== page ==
Re: PrivateRefCount patch has got issues

From: Tom Lane <tgl(at)sss(dot)pgh(dot)pa(dot)us>
To: Andres Freund <andres(at)2ndquadrant(dot)com>
Cc: pgsql-hackers(at)postgreSQL(dot)org
Subject: Re: PrivateRefCount patch has got issues
Date: 2014-12-21 18:21:56
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Andres Freund <andres(at)2ndquadrant(dot)com> writes:
> On 2014-12-16 18:25:13 -0500, Tom Lane wrote:
>> I just happened to look into bufmgr.c for the first time in awhile, and
>> noticed the privaterefcount-is-no-longer-a-simple-array stuff. It doesn't
>> look too well thought out to me. In particular, PinBuffer_Locked calls
>> GetPrivateRefCountEntry while holding a buffer-header spinlock. That
>> seems completely unacceptable.

> Argh, yes. That certainly isn't ok.

> The easiest way to fix that seems to be to declare that PinBuffer_Locked
> can only be used when we're guaranteed to not have pinned the
> buffer. That happens to be true for all the existing users. In fact all
> of them even seem to require the refcount to be zero across all
> backends. That prerequisite then allows to increase the buffer header
> refcount before releasing the spinlock *and* before increasing the
> private refcount.

Hm, if you do it like that, what happens if we get a palloc failure while
trying to record the private refcount? I think you must not bump the pin
count in shared memory unless you're certain you can record the fact that
you've done so.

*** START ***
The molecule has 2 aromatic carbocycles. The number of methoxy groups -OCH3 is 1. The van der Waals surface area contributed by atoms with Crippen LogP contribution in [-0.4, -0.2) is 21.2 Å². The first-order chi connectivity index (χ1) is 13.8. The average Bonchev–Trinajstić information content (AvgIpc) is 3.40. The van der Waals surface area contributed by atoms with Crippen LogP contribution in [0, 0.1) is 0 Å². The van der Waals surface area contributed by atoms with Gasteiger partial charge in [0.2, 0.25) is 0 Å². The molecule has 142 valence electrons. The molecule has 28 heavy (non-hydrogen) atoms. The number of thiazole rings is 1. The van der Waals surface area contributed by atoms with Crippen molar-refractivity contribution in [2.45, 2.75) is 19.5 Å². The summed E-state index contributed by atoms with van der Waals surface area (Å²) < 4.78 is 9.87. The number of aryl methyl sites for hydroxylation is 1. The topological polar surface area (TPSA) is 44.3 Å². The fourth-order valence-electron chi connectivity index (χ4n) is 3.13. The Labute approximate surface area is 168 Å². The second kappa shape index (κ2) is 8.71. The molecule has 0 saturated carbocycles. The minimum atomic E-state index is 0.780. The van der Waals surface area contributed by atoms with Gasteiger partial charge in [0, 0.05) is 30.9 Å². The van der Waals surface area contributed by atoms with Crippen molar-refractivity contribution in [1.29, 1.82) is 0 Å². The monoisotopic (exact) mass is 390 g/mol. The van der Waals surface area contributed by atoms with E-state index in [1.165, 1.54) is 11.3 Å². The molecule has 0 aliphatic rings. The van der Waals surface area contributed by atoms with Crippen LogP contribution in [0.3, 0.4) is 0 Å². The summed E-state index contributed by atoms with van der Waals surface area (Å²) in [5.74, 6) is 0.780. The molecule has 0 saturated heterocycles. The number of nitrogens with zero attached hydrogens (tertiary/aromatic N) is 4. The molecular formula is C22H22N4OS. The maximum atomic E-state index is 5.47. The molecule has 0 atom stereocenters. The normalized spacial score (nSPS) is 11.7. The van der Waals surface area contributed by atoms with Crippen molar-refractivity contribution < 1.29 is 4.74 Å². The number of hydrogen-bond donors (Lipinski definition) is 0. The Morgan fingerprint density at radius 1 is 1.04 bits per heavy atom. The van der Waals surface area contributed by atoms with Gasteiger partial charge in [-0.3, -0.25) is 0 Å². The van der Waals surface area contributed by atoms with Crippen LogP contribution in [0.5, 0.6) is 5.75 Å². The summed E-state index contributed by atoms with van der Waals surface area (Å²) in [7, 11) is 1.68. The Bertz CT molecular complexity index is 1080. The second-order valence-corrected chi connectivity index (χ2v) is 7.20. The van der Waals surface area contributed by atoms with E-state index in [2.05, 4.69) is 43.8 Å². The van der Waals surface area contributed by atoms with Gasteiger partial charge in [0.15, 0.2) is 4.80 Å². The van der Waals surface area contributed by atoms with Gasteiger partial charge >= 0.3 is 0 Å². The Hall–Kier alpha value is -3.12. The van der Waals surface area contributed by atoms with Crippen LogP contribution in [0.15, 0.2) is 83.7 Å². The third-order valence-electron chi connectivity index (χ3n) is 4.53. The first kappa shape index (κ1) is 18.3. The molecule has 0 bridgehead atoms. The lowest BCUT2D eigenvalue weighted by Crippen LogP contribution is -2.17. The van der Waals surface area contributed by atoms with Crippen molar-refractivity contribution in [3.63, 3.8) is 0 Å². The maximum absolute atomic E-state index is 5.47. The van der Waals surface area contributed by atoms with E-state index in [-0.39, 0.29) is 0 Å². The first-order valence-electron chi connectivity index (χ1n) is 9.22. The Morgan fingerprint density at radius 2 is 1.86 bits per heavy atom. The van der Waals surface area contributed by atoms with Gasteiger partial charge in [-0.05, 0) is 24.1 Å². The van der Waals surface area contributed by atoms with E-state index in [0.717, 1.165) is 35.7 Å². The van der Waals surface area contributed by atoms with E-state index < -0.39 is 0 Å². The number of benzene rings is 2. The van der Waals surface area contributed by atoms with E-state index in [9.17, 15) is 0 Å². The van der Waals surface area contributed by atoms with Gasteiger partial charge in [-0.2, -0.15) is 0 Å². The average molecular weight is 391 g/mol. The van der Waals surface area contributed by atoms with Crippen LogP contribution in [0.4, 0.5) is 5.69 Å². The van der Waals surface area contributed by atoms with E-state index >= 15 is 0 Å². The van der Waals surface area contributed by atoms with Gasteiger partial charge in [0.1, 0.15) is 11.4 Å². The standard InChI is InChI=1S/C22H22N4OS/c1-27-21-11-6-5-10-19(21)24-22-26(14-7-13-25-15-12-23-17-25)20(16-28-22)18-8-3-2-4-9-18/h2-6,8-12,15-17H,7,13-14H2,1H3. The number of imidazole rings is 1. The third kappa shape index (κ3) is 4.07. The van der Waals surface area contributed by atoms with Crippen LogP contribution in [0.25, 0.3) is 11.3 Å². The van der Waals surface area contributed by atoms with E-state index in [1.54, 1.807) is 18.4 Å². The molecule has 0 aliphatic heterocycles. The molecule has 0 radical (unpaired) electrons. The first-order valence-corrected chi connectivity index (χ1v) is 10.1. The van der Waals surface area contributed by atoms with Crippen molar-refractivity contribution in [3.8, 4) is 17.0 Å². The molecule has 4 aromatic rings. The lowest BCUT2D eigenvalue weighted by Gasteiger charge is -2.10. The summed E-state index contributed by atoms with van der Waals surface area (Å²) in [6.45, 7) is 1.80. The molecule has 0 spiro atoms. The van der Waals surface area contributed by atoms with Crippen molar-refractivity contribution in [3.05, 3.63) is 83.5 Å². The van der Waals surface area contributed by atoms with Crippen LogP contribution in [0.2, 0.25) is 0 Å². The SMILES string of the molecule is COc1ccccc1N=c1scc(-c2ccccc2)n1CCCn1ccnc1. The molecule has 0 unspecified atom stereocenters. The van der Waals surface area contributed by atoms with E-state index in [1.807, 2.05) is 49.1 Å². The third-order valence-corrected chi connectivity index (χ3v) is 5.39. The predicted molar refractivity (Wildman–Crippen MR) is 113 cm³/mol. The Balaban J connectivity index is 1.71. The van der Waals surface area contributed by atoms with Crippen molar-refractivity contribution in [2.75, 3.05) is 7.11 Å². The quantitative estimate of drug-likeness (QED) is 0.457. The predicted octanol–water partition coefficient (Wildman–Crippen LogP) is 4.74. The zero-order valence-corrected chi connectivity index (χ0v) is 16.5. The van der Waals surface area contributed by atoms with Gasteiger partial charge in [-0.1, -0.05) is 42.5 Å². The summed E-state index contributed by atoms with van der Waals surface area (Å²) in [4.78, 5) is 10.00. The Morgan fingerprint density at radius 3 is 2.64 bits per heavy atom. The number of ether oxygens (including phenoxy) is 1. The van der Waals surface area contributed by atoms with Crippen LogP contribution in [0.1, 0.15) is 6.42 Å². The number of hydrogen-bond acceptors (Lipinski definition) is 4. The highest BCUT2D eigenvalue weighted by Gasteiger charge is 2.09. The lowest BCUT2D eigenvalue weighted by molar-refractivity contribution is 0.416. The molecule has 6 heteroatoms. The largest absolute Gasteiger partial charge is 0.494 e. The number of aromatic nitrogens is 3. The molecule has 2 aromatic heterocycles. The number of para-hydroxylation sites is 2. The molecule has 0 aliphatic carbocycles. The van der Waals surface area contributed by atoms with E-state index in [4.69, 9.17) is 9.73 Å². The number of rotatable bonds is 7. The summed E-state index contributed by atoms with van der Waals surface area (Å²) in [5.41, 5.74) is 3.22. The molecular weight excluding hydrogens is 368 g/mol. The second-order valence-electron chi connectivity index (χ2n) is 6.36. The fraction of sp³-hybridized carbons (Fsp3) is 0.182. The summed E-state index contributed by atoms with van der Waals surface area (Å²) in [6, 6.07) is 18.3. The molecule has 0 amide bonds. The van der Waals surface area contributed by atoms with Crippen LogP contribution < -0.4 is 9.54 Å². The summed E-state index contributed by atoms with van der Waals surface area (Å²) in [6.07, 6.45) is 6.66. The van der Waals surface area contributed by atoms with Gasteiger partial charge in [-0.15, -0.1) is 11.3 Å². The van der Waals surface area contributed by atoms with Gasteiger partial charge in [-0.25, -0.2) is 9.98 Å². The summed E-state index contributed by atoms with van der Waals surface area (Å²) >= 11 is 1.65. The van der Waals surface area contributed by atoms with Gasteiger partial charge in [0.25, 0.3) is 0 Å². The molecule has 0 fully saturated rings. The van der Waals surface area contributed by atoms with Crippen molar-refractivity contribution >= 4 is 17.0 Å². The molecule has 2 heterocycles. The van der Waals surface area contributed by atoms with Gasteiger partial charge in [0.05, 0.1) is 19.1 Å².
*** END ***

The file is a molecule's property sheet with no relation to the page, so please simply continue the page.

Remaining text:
The idea I'd been wondering about hinged on the same observation that we
know the buffer is not pinned (by our process) already, but the mechanics
would be closer to what we do in resource managers: reserve space first,
do the thing that needs to be remembered, bump the count using the
reserved space. Given the way you've set this up, the idea boils down to
having a precheck call that forces there to be an empty slot in the local
fastpath array (by pushing something out to the hash table if necessary)
before we start trying to pin the buffer. Then it's guaranteed that the
"record" step will succeed. You could possibly even arrange it so that
it's known which array entry needs to be used and then the "record" part
is just a couple of inline instructions, so that it'd be OK to do that
while still holding the spinlock. Otherwise it would still be a good idea
to do the "record" after releasing the spinlock IMO; but either way this
avoids the issue of possible state inconsistency due to a midflight
palloc failure.

regards, tom lane

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